Attorneys for Protection Orders in OhioA Protection Order is granted by a Judge and it orders someone (called the "respondent" or "defendant") to stay away from the victim or petitioner. Attorney Evan T. Engler helps clients file protection orders and defends clients who have had protection orders filed against them for improper motives. Evan T. Engler is a partner at the Columbus, Ohio based law firm of Harris & Engler and he helps clients with Civil Protection Orders (CPO) issues across central Ohio. There are a number of different kinds of protection orders in Ohio, none of them have a court filing fee to file them.
- Criminal Protection Order (CrPO) or Temporary Protection Order (TPO)
- These Protection Orders come into play and can only come into play if criminal charges have been filed, for things like: domestic violence, assault, menacing, or aggravated trespass
- These Protection Orders only last as long as the criminal proceedings are ongoing. If you want a protection order that lasts longer you still have the option to file a Civil Protection Order (CPO) in addition to the CrPO or TPO to make the order last longer
- Help is available at no cost for these kinds of Protection Orders. The person that files this will have another person called a "victims advocate" assigned to them. The victims advocate will walk you through the process and will be there for you through the process. The prosecutor will also want to talk to you to understand your situation.
- Domestic Violence Protection Order (CPO)
- A CPO is filed by victims of domestic violence or it can be filed by the family members of the victim to protect the victim
- This is filed in your local domestic relations court (or juvenile court if the abuser is under 18 years old)
- This is different from a domestic violence Temporary Protection Order that is issued in a criminal case for the prosecution of a domestic violence offender because this CPO can last up to 5 years (instead of just during the criminal case) and the Judge has all sorts of powers to issue relief to the victim and their children
- In a domestic violence CPO, the Judge can evict the abuser from the victim's home, order the abuser to purchase and pay for alternative housing for the victim (and their children), can order the abuser to pay spousal support or child support, and can issue child custody and visitation orders throughout the duration of the CPO
- The victim will have a victim's advocate assigned to them to help them and support them throughout the process
- Civil Stalking Protection Order or Sexually Oriented Offense Protection Order
- This type of Protection Order is available for victims who have been/are being harassed and are feaful for their physical safety or for victims of sexually oriented offenses
- The Court can order the offender to cease communication and stay a certain distance from the victim for up to 5 years
- The Court can order that the offender be electronically monitored for the duration of the order and that the offender cannot possess any firearms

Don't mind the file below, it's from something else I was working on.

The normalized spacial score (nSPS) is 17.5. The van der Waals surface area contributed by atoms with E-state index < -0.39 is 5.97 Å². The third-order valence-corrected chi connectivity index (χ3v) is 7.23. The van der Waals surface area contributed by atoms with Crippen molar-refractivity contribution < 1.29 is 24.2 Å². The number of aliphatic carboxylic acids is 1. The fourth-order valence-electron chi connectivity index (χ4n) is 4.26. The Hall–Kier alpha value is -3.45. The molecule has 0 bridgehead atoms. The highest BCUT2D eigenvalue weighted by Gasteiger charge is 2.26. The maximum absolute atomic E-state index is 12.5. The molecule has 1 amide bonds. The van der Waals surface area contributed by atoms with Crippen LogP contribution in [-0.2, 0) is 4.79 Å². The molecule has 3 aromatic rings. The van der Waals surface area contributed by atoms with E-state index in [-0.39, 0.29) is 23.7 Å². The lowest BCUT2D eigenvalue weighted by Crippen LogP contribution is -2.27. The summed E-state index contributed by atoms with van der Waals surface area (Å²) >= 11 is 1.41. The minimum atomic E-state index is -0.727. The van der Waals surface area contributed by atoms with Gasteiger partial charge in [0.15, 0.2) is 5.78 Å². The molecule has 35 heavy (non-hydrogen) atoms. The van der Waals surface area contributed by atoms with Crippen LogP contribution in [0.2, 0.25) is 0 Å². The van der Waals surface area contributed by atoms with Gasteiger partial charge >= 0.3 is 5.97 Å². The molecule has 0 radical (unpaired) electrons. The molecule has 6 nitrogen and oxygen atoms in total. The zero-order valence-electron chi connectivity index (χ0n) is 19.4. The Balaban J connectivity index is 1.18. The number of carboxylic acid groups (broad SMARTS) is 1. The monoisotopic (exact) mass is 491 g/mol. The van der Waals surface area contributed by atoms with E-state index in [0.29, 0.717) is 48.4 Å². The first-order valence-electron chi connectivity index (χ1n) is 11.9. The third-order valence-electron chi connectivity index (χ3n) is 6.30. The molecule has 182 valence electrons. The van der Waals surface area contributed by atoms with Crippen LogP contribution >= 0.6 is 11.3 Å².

Do I Need An Attorney to File a Protection Order?You do not necessarily need an attorney to file a protection order, but it can be helpful. For a protection order arising out of a criminal case, the victim will have the help of a victim's advocate and the prosecutor. If the victim hires their own attorney and also files a "Victims of Crime" application with the Ohio Attorney General's Office, then the victim can be reimburseed up to $1,000 of their attorney fees if they otherwise qualify for a Victims of Crime award.
If it is for a domestic violence CPO and the victim lives with the abuser or has children with the abuser, then hiring an attorney is recommended. This is because with a domestic violence CPO, the victim can get as part of their CPO an order providing for spousal or child support payments, for eviction of the abuser, and payments for rent and utilities. An attorney would dramatically improve the victim's chances of obtaining appropriate relief. If the victim reported the domestic violence to the police and cooperated with law enforcement, then the victim may still be eligible for reimbursement of attorney fees up to $1,000 if they qualify under Ohio's Victims of Crime statute.
If it is a Civil Stalking Protection Order, then the victim would be greatly helped with the assistance of any attorney.
Do I Need An Attorney If a Protection Order Has Been Filed Against Me?If either a domestic violence CPO or Civil Stalking Protection Order has been filed against you, then it is strongly encouraged that you get an attorney to defend you. A CPO hearing can be like a full on trial that can have a significant impact on your rights and responsibilities.
Unfortunately, sometimes domestic violence protection orders are filed to try to get a leg up in a pending or upcoming divorce case. Because a Judge can make an order providing for eviction, spousal and child support, and even visitation issues in a CPO, if you feel that the order was wrongly filed against you then you should hire an attorney to help you defend against it. A Civil Stalking Protection Order can also have serious implications that can last for up to 5 years. A Civil Protection Order can also affect Second Amendment rights and can prohibit possession of firearms throughout the duration of the order.
The effects of getting a CPO against you can be severe. Violating a CPO is a criminal offense. There is usually a very quick turnaround time between when the petition for a CPO is filed and when the hearing is held, so you will want to consult with an attorney as soon as possible after you receive notice of the hearing. If you feel that a Civil Protection Order was wrongly filed against you, then you should talk to an attorney about helping you defend against the CPO from going into effect.